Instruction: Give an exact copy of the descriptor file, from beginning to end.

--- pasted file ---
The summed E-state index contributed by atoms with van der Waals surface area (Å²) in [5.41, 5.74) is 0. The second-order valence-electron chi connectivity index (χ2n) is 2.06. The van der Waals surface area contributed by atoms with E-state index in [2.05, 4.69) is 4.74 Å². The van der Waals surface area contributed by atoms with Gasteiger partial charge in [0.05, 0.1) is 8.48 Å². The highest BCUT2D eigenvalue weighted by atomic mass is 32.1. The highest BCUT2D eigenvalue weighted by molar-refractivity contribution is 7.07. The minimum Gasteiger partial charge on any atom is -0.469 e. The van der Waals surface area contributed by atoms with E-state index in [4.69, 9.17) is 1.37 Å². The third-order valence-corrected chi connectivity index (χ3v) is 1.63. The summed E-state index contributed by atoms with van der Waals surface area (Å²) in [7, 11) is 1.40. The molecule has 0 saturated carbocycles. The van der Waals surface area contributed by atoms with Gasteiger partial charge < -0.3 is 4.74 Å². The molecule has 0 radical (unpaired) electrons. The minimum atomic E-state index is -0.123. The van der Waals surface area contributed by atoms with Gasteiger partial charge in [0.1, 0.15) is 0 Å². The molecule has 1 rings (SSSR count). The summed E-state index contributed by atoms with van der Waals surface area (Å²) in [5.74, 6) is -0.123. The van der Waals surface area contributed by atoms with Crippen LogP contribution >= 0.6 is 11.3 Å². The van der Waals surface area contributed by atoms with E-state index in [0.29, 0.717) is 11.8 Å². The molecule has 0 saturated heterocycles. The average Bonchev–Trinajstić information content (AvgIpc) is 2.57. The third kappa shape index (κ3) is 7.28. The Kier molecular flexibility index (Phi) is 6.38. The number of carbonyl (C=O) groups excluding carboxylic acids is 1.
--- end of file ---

The summed E-state index contributed by atoms with van der Waals surface area (Å²) in [5.41, 5.74) is 0. The second-order valence-electron chi connectivity index (χ2n) is 2.06. The van der Waals surface area contributed by atoms with E-state index in [2.05, 4.69) is 4.74 Å². The van der Waals surface area contributed by atoms with Gasteiger partial charge in [0.05, 0.1) is 8.48 Å². The highest BCUT2D eigenvalue weighted by atomic mass is 32.1. The highest BCUT2D eigenvalue weighted by molar-refractivity contribution is 7.07. The minimum Gasteiger partial charge on any atom is -0.469 e. The van der Waals surface area contributed by atoms with E-state index in [4.69, 9.17) is 1.37 Å². The third-order valence-corrected chi connectivity index (χ3v) is 1.63. The summed E-state index contributed by atoms with van der Waals surface area (Å²) in [7, 11) is 1.40. The molecule has 0 saturated carbocycles. The van der Waals surface area contributed by atoms with Gasteiger partial charge < -0.3 is 4.74 Å². The molecule has 0 radical (unpaired) electrons. The minimum atomic E-state index is -0.123. The van der Waals surface area contributed by atoms with Gasteiger partial charge in [0.1, 0.15) is 0 Å². The molecule has 1 rings (SSSR count). The summed E-state index contributed by atoms with van der Waals surface area (Å²) in [5.74, 6) is -0.123. The van der Waals surface area contributed by atoms with Crippen LogP contribution >= 0.6 is 11.3 Å². The van der Waals surface area contributed by atoms with E-state index in [0.29, 0.717) is 11.8 Å². The molecule has 0 saturated heterocycles. The average Bonchev–Trinajstić information content (AvgIpc) is 2.57. The third kappa shape index (κ3) is 7.28. The Kier molecular flexibility index (Phi) is 6.38. The number of carbonyl (C=O) groups excluding carboxylic acids is 1.